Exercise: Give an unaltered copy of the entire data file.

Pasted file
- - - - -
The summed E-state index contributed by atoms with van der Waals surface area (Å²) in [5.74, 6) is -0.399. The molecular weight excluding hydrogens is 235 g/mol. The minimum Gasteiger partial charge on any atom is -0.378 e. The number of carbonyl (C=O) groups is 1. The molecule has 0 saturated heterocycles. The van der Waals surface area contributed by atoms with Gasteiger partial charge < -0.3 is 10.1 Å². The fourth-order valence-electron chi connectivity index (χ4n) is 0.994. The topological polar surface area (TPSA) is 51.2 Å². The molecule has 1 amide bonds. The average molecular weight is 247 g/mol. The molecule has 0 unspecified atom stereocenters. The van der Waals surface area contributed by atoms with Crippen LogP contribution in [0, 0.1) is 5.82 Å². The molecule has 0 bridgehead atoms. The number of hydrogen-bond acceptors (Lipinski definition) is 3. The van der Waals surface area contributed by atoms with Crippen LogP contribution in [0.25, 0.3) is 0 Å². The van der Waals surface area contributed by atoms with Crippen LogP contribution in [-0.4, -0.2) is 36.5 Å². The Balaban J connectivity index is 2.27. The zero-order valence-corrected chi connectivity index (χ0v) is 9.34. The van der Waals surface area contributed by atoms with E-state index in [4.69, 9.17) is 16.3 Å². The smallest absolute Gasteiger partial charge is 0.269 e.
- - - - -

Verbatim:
The summed E-state index contributed by atoms with van der Waals surface area (Å²) in [5.74, 6) is -0.399. The molecular weight excluding hydrogens is 235 g/mol. The minimum Gasteiger partial charge on any atom is -0.378 e. The number of carbonyl (C=O) groups is 1. The molecule has 0 saturated heterocycles. The van der Waals surface area contributed by atoms with Gasteiger partial charge < -0.3 is 10.1 Å². The fourth-order valence-electron chi connectivity index (χ4n) is 0.994. The topological polar surface area (TPSA) is 51.2 Å². The molecule has 1 amide bonds. The average molecular weight is 247 g/mol. The molecule has 0 unspecified atom stereocenters. The van der Waals surface area contributed by atoms with Crippen LogP contribution in [0, 0.1) is 5.82 Å². The molecule has 0 bridgehead atoms. The number of hydrogen-bond acceptors (Lipinski definition) is 3. The van der Waals surface area contributed by atoms with Crippen LogP contribution in [0.25, 0.3) is 0 Å². The van der Waals surface area contributed by atoms with Crippen LogP contribution in [-0.4, -0.2) is 36.5 Å². The Balaban J connectivity index is 2.27. The zero-order valence-corrected chi connectivity index (χ0v) is 9.34. The van der Waals surface area contributed by atoms with E-state index in [4.69, 9.17) is 16.3 Å². The smallest absolute Gasteiger partial charge is 0.269 e.